The wave-like style and side blades synonymous with a number of concept cars designed using the Nagare language since its creation in 2006 has been used for the new Mazda5 for the last time.
The result is a move away from the usual boxy, square dimensions of a compact MPV to create a ‘head turner’, according to chief designer Koji Tabata.
He said: "The Design philosophy for this car was ‘seductive smartness’ – making the Mazda5 alluring and tempting. We wanted to create a head turner."
Tabata says the design is not all about style, the suspension has been tweaked to allow for a smoother ride and the flowing lines are designed to improve aerodynamics and reduce noise.
The new seven-seat Mazda5 is more of an upgrade than a new model, with the familiar Mazda front end and a redesigned horizontal rear light cluster to give it a sportier look.
The sliding rear doors and versatile seat configuration system adds practicality to the Mazda5 and cleaner and more frugal engines and more safety features such as a brake override system have been added to the range.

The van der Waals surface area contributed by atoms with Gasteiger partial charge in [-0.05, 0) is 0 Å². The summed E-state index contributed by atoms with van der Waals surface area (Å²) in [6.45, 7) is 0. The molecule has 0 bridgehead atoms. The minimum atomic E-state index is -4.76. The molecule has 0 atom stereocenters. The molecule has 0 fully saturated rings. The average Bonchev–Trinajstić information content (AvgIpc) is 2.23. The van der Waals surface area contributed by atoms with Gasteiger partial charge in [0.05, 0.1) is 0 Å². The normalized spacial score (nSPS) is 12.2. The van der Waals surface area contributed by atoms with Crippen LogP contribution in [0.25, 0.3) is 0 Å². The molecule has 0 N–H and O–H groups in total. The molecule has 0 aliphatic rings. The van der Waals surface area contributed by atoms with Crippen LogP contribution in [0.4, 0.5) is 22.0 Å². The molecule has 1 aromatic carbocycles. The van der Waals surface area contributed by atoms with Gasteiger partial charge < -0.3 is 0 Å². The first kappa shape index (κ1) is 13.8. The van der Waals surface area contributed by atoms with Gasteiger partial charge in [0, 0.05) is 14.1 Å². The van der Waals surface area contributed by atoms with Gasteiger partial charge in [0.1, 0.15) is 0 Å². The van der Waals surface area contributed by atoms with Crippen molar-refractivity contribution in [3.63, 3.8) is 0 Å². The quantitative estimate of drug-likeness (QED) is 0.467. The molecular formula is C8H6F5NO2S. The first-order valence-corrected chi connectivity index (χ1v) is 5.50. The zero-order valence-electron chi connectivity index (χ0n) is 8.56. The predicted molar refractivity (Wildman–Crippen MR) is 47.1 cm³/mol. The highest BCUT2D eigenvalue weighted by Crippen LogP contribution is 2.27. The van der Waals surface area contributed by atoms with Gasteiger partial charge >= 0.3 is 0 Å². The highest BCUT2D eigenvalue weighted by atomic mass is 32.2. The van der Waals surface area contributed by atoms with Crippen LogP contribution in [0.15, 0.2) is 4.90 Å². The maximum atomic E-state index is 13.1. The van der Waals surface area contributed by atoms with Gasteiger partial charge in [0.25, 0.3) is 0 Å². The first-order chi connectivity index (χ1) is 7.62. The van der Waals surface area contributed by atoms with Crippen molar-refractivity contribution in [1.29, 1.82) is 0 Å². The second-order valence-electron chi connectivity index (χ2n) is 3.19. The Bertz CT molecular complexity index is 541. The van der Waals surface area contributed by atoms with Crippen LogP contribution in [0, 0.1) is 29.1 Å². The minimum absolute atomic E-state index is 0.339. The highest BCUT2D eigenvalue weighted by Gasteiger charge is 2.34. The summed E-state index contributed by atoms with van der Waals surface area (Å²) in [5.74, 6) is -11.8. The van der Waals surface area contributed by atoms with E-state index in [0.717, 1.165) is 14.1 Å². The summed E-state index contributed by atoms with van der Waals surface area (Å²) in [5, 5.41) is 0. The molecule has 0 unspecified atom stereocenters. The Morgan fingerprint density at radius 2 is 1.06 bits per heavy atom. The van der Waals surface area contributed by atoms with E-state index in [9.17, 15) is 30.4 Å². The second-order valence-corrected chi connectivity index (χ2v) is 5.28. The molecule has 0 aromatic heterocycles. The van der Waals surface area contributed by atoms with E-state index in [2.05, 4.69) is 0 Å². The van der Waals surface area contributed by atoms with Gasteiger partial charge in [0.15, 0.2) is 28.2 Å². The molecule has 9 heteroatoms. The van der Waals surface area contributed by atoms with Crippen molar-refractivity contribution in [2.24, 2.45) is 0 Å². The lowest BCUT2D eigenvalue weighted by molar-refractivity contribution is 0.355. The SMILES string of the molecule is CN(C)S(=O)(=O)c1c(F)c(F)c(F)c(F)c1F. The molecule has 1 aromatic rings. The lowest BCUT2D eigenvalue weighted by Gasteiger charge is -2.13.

The pick of the engines, engines is the new 2-litre petrol engine with start-stop technology helping to deliver 160g/km of CO2 – 17g/km less than previous versions. A smaller, 1.8-litre petrol will also be available from launch and a diesel unit will follow shortly after.
Mazda has focused on style and driving performance with the new Mazda5 in an attempt to show MPVs can be elegant and fun to drive.
“Price is a priority,” said programme manager Hideki Matsuoka, “but the car also has to be practical, emotional and elegant."
Starting at £17,500, the Mazda5 will arrive in UK showrooms in Autumn 2010.
As for the flowing Nagare design language, the man behind it, Laurens van den Acker, has left Mazda for a role at Renault, and Nagare is set to follow him out of the door.